What to the Slave is the Fourth of July?

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Frederick Douglass

What to the Slave is the Fourth of July? (or What to the Slave is the 4th of July?) was an hour-long speech given by Frederick Douglass on July 5, 1852 in Rochester New York.[1] According to historian James A. Colaiaco, "Douglass's oration would be the greatest abolition speech of the nineteenth century."[2]

The speech is widely taught in High school and college classes across the country.[3] Andrew S. Bibby, a professor of American studies at Christopher Newport University, argues that the true meaning of the speech has been lost over time with parts of the speech being left out.[3]

The speech has been partially given under the title The Meaning of July 4th for the Negro by some very well known Hollywood actors, such as James Earl Jones, Morgan Freeman, Danny Glover.

Glorious Liberty Document

One of the most frequently omitted parts of the speech is Douglass' assertion that the United States Constitution is a "GLORIOUS LIBERTY DOCUMENT".(Douglass capitalized this himself)[4]

About this "Glorious Liberty Document", Douglass argued that:

Read its preamble, consider its purposes. Is slavery among them? Is it at the gateway? or is it in the temple? It is neither. While I do not intend to argue this question on the present occasion, let me ask, if it be not somewhat singular that, if the Constitution were intended to be, by its framers and adopters, a slave-holding instrument, why neither slavery, slaveholding, nor slave can anywhere be found in it.


Douglass had a somewhat well-known break with the Garrisonian wing of the Abolitionist movement, which included among other topics the Constitution.[5] William Lloyd Garrison was widely known to have believed that the Constitution was a "covenant with death" in regard to slavery.[6] Douglass, being an avid lifelong reader, decided that he would take the time to go back and read the original sources.

Once he read the original sources, there was no way Douglass could stand by the Garrisonians any longer. In My Bondage and My Freedom, Douglass wrote:

When I escaped from slavery, into contact with a class of abolitionists regarding the constitution as a slaveholding instrument, and finding their views supported by the united and entire history of every department of the government, it is not strange that I assumed the constitution to be just what their interpretation made it. I was bound, not only by their superior knowledge, to take their opinions as the true ones, in respect to the subject, but also because I had no means of showing their unsoundness. But for the responsibility of conducting a public journal, and the necessity imposed upon me of meeting opposite views from abolitionists in this state, I should in all probability have remained as firm in my disunion views as any other disciple of William Lloyd Garrison.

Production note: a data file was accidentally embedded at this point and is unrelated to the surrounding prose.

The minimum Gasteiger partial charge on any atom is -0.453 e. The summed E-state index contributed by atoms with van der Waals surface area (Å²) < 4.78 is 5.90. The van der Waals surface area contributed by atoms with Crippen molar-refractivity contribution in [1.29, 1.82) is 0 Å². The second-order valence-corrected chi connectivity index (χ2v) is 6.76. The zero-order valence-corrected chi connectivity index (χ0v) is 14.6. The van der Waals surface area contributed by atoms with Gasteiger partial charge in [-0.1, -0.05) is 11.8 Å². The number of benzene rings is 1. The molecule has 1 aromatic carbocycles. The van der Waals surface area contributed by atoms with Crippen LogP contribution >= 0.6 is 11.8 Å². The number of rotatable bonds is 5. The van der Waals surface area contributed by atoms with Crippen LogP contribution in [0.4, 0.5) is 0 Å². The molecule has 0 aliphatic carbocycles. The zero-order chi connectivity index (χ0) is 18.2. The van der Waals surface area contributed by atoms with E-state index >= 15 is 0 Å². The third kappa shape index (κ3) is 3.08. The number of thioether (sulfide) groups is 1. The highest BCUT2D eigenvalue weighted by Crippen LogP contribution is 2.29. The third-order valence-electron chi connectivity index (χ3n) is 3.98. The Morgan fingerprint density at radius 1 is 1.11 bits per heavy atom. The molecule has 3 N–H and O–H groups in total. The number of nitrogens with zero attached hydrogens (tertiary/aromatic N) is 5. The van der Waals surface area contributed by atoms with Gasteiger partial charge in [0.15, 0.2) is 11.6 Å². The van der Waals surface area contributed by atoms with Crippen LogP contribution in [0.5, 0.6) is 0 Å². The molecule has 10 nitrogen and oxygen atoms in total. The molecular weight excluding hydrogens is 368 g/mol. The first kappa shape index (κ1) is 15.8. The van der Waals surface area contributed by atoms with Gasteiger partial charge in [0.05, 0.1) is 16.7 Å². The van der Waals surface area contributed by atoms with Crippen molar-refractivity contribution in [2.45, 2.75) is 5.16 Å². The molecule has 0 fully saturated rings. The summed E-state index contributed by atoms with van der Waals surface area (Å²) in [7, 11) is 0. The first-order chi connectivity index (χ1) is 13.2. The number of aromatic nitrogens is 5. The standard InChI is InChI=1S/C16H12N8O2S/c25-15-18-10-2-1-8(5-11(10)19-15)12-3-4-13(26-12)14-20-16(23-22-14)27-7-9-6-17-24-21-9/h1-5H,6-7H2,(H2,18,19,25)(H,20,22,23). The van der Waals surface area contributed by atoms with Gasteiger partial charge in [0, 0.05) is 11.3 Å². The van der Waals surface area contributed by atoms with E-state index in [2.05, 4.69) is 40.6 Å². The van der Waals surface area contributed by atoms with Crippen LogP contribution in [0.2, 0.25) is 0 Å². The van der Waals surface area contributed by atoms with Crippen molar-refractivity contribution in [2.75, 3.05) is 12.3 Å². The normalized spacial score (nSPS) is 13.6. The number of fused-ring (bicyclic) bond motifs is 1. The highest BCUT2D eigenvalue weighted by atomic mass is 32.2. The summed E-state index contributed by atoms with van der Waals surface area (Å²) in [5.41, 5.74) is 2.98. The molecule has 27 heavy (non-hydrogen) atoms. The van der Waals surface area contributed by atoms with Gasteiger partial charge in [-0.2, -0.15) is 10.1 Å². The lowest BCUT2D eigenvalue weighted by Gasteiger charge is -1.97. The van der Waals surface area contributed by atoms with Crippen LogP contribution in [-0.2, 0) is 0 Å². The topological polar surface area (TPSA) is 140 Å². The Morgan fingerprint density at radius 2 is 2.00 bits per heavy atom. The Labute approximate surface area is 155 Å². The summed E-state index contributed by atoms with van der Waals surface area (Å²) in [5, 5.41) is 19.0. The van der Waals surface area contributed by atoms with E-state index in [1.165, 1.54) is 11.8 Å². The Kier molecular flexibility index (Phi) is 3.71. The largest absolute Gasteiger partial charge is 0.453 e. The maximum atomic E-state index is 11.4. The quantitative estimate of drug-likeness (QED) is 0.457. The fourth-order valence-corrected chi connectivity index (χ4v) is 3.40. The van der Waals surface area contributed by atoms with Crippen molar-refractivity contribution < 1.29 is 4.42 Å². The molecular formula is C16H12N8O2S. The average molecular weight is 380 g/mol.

My new circumstances compelled me to re-think the whole subject, and to study, with some care, not only the just and proper rules of legal interpretation, but the origin, design, nature, rights, powers, and duties of civil government, and also the relations which human beings sustain to it. By such a course of thought and reading, I was conducted to the conclusion that the constitution of the United States - inaugurated "to form a more perfect union, establish justice, insure domestic tranquillity, provide for the common defense, promote the general welfare, and secure the blessing of liberty" - could not well have been designed at the same time to maintain and perpetuate a system of rapine and murder, like slavery; especially, as not one word can be found in the constitution to authorize such a belief.[7]

Once Douglass read the actual history of the Constitution on his own, through his own original research and not limited to what others wanted him to read, he became a defender of the Constitution.[8]

See also


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